June 23, 2006

State will regulate the selling of “junk food” at schools in Baja California

By Luis Alonso Pérez

When the recess bell rings on the first day of class next school period, students at Baja California’s grade schools will get a big surprise when they notice that many of the snacks they enjoyed have been replaced with healthier food items.

This change comes as a result of reforms to the public health code and the application of new health programs by the state legislature and Baja California’s health department.

These initiatives respond to concerns from regional education and health authorities, as well as teacher’s and parent’s concern, about the growing rate of obesity cases and gastrointestinal problems among grade school students in Baja California.

One of the main causes of these health problems derive from the lack of good eating habits among students and the selling of junk food in the school stores, better known as “cooperativas”.

According to Doctor Daniel Millán Alcántara, head of health promotion at the state department of health, the lack of information is the root of these problems, because most of parents ignore the medical consequences of an improper nutrition, since overweight not only affects a child’s appearance, it can lead to obesity, a high risk factor which can lead to illnesses like diabetes, hypertension, cardiovascular problems or osteoporosis.

“We must act at a young age, providing information and orientation not only to children, but to parents and teachers too” said Millán, warning that in some cases it’s not simply obesity, and he has seen many cases of anemic obese children, because some kids “only have high levels of body fat caused by the consumption of carbohydrates and fatty foods, but don’t have a healthy and balanced nutrition”.

Some of the foods and snacks that regulation will place special attention to is hard caramel candy, bubble gum, fried snacks, chips and spicy condiments make out of fruit pulps, better known as “Chamoy,” causing the new legislative reforms to be named the “Antichamoy law.”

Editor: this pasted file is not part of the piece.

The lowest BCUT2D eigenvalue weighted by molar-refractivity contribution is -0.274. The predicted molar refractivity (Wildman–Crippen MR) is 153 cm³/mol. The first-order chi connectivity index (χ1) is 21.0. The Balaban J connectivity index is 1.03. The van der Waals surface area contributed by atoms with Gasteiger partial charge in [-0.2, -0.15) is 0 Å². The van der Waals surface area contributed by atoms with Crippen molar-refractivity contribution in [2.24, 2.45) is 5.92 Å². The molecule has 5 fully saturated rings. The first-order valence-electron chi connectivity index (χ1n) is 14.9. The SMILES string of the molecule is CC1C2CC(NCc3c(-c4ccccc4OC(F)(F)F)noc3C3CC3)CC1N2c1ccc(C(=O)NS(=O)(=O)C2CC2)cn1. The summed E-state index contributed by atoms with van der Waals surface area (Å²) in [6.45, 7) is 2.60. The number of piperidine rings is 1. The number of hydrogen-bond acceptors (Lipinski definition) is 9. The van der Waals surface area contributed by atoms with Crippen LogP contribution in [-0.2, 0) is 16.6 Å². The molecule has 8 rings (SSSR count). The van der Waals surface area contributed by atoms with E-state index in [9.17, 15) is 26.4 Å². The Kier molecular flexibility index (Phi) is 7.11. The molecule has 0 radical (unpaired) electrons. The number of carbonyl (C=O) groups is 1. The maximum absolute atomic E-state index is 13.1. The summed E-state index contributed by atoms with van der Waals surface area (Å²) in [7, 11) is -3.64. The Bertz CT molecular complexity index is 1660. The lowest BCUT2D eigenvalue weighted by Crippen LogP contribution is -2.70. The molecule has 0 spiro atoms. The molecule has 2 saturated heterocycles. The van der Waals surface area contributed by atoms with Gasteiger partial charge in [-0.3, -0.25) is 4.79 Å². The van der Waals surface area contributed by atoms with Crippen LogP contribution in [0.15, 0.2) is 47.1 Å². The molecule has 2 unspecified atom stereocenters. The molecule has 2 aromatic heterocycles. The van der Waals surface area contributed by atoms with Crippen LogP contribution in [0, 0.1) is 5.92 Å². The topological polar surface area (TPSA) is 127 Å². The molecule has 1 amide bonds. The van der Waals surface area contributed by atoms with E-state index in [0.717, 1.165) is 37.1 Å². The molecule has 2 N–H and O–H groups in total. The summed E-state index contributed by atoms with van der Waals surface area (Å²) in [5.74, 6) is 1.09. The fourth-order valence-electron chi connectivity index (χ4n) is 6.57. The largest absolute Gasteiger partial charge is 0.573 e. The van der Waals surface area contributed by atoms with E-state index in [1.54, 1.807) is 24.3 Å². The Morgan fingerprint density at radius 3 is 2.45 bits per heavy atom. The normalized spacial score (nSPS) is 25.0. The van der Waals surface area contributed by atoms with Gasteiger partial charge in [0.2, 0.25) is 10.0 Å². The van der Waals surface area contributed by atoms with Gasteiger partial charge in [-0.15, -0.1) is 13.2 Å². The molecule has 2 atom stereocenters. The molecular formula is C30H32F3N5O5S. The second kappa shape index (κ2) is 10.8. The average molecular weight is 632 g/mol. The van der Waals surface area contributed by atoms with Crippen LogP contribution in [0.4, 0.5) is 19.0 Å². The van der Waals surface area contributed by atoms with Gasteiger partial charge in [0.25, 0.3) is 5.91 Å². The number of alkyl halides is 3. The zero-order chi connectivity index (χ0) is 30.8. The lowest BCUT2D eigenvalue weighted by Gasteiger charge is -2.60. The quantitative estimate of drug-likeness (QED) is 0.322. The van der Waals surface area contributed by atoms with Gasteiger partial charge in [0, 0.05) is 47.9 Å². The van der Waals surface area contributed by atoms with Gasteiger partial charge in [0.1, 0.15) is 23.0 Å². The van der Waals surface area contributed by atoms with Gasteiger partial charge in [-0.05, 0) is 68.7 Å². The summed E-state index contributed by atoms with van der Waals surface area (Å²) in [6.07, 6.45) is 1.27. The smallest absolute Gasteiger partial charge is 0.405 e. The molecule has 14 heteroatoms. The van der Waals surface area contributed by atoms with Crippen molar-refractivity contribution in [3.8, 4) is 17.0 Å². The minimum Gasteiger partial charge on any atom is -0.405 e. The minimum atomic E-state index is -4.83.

Francisco Javier Parral León, technical secretary of Congressman Elías López Mendoza, one of the developers of the law ‘antichamoy law,’ explained that the reforms consist in modifications to the 24th article of the public health code, stating that sanitary, educative and labor authorities have the obligation to oversee the quality of the food sold at schools.

According to Parral León, these changes have been received with wide approval from parents and teachers. He recently received a call from the head of a national parents association operating in 30 states, because they wanted to learn about this new law so it can be implemented in other states.

However, these laws still face a big challenge, since it’s very common for street vendors to hang out outside of the school campuses and sell the kid’s favorite snacks through the fences.

Health experts say that instead of a punitive law, it’s necessary to promote healthy eating habits among kids, since these habits prevail through adolescence and may continue though their adulthood.

“If we don’t act right now, we might be seeing the consequences in the near future” said Doctor Millan Alcantara, adding that proper exercise is also important in minors. “Exercises should not be optional; they should be an integral part of good health habits.” He added that nowadays kids spend too much time sitting around television, in front of their computers or videogames, so the energy they consume accumulates in the skin tissues and forms in what’s commonly known as “llantitas.”

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